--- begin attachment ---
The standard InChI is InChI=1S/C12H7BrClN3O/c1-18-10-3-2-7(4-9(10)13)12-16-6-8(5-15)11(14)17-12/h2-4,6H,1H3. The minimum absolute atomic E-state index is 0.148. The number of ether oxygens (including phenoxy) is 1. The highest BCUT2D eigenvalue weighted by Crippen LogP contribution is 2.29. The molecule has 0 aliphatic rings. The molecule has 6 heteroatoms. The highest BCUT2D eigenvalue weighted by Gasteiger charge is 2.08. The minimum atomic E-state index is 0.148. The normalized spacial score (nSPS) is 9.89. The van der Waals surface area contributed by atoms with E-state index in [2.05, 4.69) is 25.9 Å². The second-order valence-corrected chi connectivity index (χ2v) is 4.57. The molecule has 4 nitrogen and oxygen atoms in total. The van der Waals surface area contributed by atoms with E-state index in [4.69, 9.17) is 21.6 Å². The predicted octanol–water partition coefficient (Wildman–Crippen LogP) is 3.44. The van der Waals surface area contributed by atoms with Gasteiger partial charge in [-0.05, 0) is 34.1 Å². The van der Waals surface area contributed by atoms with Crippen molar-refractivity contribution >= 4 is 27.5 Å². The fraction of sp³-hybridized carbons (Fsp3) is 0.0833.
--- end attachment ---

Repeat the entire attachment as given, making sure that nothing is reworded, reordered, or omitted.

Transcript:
The standard InChI is InChI=1S/C12H7BrClN3O/c1-18-10-3-2-7(4-9(10)13)12-16-6-8(5-15)11(14)17-12/h2-4,6H,1H3. The minimum absolute atomic E-state index is 0.148. The number of ether oxygens (including phenoxy) is 1. The highest BCUT2D eigenvalue weighted by Crippen LogP contribution is 2.29. The molecule has 0 aliphatic rings. The molecule has 6 heteroatoms. The highest BCUT2D eigenvalue weighted by Gasteiger charge is 2.08. The minimum atomic E-state index is 0.148. The normalized spacial score (nSPS) is 9.89. The van der Waals surface area contributed by atoms with E-state index in [2.05, 4.69) is 25.9 Å². The second-order valence-corrected chi connectivity index (χ2v) is 4.57. The molecule has 4 nitrogen and oxygen atoms in total. The van der Waals surface area contributed by atoms with E-state index in [4.69, 9.17) is 21.6 Å². The predicted octanol–water partition coefficient (Wildman–Crippen LogP) is 3.44. The van der Waals surface area contributed by atoms with Gasteiger partial charge in [-0.05, 0) is 34.1 Å². The van der Waals surface area contributed by atoms with Crippen molar-refractivity contribution >= 4 is 27.5 Å². The fraction of sp³-hybridized carbons (Fsp3) is 0.0833.